From the General Social Survey, it is clear that married LDS over 30 attend church much more frequently than those who are not married (i.e. divorced, never married, widow[er]). This is demonstrated in the first table. The unmarried are three times as likely to say they never attend church as the married. These results are not surprising and conform to a wealth of findings about activity in other Christian faiths.

Married Not Married
Never 6.3% 17.4%
Less than 1/month 18.9% 22.7%
At least 1/month but lt 1/week 15.1% 22.7%
1/week or more 59.7% 37.1%

When broken down by gender, the positive effects of marriage remain, but married or not, women attend more than men.

Married Not Married
Males Never 7.8% 28.2%
Less than 1/month 23.5% 12.8%
At least 1/month but lt 1/week 15.0% 28.2%
1/week or more 53.6% 30.8%
Females Never 4.8% 12.9%
Less than 1/month 14.5% 26.9%
At least 1/month but lt 1/week 15.2% 20.7%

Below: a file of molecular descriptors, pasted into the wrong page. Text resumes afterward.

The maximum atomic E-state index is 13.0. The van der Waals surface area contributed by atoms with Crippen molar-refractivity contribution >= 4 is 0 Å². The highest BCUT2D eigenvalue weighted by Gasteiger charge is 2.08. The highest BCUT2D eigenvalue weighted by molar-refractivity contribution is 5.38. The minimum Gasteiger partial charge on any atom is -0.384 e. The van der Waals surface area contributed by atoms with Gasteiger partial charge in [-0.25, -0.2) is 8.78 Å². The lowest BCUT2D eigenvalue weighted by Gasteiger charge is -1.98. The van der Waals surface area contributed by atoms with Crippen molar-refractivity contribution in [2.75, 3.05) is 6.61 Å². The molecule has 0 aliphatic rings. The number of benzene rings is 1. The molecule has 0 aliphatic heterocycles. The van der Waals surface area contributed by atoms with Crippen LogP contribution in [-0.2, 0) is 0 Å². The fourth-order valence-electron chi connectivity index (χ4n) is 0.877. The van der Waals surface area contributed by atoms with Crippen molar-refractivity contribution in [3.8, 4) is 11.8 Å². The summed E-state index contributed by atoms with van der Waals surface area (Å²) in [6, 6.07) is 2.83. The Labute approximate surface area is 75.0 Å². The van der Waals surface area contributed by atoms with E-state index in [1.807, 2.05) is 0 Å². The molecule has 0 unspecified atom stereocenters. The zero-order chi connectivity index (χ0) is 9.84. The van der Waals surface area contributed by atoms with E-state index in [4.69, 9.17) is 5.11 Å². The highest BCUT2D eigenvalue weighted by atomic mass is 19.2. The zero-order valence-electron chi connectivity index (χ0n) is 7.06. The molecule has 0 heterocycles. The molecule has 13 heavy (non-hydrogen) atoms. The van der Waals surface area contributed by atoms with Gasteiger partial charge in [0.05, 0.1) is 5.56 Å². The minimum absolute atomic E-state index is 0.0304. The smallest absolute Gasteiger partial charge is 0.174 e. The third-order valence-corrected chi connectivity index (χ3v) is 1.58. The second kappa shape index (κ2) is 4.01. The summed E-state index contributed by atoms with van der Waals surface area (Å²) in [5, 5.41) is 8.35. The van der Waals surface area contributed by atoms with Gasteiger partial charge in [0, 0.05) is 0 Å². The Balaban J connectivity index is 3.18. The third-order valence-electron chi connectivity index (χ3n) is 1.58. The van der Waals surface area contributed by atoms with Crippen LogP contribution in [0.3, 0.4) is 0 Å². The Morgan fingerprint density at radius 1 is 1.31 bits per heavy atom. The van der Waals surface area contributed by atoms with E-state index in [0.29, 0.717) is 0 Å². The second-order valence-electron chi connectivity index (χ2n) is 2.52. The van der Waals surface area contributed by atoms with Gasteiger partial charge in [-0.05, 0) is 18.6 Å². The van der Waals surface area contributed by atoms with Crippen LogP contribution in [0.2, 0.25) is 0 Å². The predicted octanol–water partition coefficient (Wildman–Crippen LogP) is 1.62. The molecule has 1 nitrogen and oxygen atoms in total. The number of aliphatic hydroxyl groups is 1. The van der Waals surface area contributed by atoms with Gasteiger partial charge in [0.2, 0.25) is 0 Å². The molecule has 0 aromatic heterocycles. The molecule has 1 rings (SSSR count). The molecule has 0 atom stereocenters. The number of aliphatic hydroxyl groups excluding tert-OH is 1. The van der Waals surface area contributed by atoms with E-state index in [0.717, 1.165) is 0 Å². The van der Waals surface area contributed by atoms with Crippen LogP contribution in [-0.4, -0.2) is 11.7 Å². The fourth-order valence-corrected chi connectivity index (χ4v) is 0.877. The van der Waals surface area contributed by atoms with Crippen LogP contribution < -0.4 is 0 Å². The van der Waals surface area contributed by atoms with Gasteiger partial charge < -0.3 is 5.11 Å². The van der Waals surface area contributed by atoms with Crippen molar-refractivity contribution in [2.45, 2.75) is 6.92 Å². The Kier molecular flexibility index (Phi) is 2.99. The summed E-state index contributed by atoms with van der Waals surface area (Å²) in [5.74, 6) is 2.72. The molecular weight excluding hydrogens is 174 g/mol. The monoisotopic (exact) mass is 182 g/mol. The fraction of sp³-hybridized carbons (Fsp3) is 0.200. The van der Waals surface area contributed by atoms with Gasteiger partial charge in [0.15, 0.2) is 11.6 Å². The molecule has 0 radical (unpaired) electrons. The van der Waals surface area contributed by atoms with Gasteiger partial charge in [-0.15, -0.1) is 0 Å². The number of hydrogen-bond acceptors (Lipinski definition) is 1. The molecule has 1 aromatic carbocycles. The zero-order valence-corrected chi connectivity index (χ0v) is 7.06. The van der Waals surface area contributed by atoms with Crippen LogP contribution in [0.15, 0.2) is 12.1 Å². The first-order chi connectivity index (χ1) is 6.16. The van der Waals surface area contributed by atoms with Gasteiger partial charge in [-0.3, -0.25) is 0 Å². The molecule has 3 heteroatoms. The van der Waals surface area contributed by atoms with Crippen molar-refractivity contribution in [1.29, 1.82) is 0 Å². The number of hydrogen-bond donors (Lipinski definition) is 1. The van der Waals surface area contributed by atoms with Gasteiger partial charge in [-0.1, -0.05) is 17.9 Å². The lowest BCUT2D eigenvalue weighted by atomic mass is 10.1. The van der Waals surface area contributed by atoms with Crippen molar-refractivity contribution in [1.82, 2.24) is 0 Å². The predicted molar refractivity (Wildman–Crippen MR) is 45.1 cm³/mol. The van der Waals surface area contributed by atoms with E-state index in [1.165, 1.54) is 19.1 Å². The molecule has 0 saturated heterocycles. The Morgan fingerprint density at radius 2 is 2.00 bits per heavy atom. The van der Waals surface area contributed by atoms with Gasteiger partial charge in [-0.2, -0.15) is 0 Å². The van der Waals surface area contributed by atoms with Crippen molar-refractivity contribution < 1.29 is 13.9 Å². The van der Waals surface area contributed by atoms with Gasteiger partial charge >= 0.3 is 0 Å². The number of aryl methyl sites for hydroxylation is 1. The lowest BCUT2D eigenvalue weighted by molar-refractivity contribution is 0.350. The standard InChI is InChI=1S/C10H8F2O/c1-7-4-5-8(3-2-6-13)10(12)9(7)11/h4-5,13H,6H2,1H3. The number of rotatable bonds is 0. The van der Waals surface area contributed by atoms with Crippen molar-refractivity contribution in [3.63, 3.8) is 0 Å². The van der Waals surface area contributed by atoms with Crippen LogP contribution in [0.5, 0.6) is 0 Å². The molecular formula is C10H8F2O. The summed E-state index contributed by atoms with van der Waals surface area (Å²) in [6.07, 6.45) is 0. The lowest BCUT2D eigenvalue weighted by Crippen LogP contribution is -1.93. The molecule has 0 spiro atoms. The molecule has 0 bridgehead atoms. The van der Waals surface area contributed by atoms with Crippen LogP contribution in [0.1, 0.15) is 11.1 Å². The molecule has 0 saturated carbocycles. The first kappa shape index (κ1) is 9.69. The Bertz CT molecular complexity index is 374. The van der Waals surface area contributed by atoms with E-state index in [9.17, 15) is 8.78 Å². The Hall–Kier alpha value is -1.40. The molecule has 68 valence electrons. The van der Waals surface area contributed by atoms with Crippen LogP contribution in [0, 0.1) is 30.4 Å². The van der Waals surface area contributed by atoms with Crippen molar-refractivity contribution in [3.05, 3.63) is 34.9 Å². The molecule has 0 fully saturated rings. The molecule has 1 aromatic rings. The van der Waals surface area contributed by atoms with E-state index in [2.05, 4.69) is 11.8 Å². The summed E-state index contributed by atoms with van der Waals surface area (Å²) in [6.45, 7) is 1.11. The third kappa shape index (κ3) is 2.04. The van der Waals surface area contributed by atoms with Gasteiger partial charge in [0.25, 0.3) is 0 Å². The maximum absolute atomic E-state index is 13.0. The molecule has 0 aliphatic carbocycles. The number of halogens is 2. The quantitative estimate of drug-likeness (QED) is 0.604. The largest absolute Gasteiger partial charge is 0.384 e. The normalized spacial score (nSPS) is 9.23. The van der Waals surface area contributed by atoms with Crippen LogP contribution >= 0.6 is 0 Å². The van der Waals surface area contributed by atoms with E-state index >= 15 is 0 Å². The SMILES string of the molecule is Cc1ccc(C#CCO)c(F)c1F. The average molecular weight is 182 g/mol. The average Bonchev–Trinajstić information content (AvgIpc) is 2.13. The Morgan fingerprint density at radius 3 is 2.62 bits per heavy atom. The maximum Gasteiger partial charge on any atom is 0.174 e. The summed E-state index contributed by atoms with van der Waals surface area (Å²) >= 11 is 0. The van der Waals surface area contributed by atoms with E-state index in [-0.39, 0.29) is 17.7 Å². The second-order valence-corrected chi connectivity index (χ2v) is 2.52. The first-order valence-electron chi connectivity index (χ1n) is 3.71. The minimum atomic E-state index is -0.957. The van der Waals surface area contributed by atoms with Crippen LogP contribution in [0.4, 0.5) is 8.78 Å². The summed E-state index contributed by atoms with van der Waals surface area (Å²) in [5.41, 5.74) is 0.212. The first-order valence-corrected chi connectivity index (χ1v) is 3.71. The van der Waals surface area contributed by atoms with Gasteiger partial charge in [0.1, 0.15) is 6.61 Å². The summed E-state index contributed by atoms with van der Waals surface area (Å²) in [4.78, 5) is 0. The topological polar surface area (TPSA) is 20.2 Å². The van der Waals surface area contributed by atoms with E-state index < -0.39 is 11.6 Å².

1/week or more 65.5% 39.8%

I also broke the data down by age category to try and answer the question of when single LDS fall away. These conclusions should be taken with a grain of salt because some cells had very few cases, but it appears that single 30-39 year old Saints are a little more likely to be weekly attenders than 40-49 or 50-59 year olds. They are also less likely to say they never attend.

Church attendance (frequency)



Less than 1/month At least 1/month but lt 1/week 1/week or more
30 – 39 10.5 26.3 21.1 42.1
40 – 49 22.7 4.5 40.9 31.8
50 – 59 19.0 23.8 28.6 28.6
60+ 19.6 27.5 13.7 39.5

A couple more members of the MSSA offered some suggestions.  Armand Mauss said,